In the case of Islam there are those adherents today who maintain that their religion teaches peace and tolerance and bans murder as contrary to the will of Allah. They tend to be in the tradition that flourished in the Islamic world a millennium ago that respected open inquiry, scholarship and reason. Of course today the most serious international threat to peace and freedom comes from radical Islamists who commit the most heinous crimes — who strap explosives to their own children in order to kill innocent individuals — in order to terrorize others into mindless obedience to a primitive, repressive theocracy. Those who rioted, burned and destroyed at a possible insult to their holy book fall into this group.
I’m certainly no expert on the Koran or the history of Islam. However, I know enough to say with confidence that the single bright spot of civilization in the whole history of the Islamic world was due to the strong influence of Aristotle, not some alternative reading of the Koran. (In fact, it was a return to the Koran that extinguished that bright spot of rationality.) Moreover, it’s also clear that the Koran sanctions and encourages conversion by the sword, violent martyrdom, hatred of the infidel, and so on. So Hudgins’ claim that the religion itself is ambiguous on such grand-scale values is absolutely false. It’s a falsehood that whitewashes the true nature of Islam. (It’s also a falsehood that TOC saw fit to promote in the policy forum mentioned above in which, as TOC itself reported, “Imad ad Dean Ahmad of the Minaret for Freedom Institute maintained that Islam supports free exchange, private property and tolerance.”)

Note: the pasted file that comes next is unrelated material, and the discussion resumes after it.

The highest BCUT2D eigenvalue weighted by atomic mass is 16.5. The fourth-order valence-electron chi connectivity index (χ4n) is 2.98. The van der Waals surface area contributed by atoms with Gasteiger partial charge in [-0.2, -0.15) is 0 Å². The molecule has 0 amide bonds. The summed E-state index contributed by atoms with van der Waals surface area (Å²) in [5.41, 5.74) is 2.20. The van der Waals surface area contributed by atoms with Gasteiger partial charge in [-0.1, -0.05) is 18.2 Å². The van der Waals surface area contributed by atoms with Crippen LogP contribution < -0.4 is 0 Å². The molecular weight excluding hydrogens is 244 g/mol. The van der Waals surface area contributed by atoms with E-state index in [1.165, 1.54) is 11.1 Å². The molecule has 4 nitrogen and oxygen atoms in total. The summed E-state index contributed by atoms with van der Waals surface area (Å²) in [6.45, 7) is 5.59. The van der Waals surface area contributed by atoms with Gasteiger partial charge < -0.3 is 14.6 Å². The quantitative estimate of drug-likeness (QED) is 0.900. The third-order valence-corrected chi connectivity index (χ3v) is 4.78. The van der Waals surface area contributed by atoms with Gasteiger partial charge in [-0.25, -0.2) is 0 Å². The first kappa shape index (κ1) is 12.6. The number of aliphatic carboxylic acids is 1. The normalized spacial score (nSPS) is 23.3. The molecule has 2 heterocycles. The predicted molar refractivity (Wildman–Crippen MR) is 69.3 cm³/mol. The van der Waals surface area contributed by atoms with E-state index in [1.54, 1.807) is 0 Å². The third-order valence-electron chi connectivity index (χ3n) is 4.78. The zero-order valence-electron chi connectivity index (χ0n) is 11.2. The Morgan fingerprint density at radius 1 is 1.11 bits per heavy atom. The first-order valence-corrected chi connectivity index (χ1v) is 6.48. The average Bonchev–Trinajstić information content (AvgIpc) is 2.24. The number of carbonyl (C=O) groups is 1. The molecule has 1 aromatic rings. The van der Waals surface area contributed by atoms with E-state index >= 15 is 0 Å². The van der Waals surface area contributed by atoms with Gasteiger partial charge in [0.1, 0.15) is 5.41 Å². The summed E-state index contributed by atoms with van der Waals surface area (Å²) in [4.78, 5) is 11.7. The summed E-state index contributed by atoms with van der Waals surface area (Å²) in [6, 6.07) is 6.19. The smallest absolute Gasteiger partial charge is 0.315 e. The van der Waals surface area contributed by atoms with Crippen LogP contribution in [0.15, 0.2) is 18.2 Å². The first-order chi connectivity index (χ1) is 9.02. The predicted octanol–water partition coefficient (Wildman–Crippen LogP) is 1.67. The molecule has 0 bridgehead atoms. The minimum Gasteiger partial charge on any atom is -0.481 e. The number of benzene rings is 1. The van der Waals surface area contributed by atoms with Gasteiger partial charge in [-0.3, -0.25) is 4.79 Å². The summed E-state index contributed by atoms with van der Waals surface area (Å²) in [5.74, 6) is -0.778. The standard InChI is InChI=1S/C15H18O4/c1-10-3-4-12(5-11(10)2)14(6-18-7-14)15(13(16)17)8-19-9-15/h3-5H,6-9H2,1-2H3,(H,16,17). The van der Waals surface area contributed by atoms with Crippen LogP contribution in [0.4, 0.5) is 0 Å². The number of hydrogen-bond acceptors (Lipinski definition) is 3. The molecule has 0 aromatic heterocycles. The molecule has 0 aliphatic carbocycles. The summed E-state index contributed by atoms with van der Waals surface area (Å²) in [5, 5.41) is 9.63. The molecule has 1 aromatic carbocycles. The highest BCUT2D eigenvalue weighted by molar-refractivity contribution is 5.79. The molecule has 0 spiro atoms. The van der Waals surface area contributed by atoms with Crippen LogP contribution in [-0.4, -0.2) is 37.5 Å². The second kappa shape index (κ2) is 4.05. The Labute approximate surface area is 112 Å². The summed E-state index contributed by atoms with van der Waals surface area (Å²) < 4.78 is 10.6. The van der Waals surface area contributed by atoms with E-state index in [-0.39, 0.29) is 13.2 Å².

The rest of Hudgins op-ed concerns the clash between Western values and Muslim fanaticism. It is a confused and confusing philosophic disaster. He appeals to the value of tolerance, not reason, as the foundation for the rights like freedom of expression. He never tells us why tolerance is a value; he only suggests that its acceptance put an end to the bloody religious wars in Europe. He never even clearly states what tolerance is, so it’s wholly unclear whether he means it in the sense of not initiating force against those with opposing views (i.e. respecting rights) or in the sense of refusing to judge those with opposing views (i.e. ideological skepticism and egalitarianism). He even says that “truth is obtained … through open discussion and debate” — meaning that truth is a social product, not the result of a man’s independent exercise of reason. (I’m not surprised by that, since it’s also Kelley’s view of objectivity found in Truth and Toleration.) He offers no solution to Muslim irrationality and death-worship except tolerance.
So does this op-ed, as Bob Bidinotto so boldly claimed, “speak bluntly on a vitally important issue” and refute “those who claim that [Hudgins'] public position, and TOC’s, is tepid or ambiguous on the issue of reason versus religious faith”? At this point, I don’t think that I need to dignify that question with an answer, except note that “tepid” and “ambiguous” are seriously inadequate descriptions of the problem.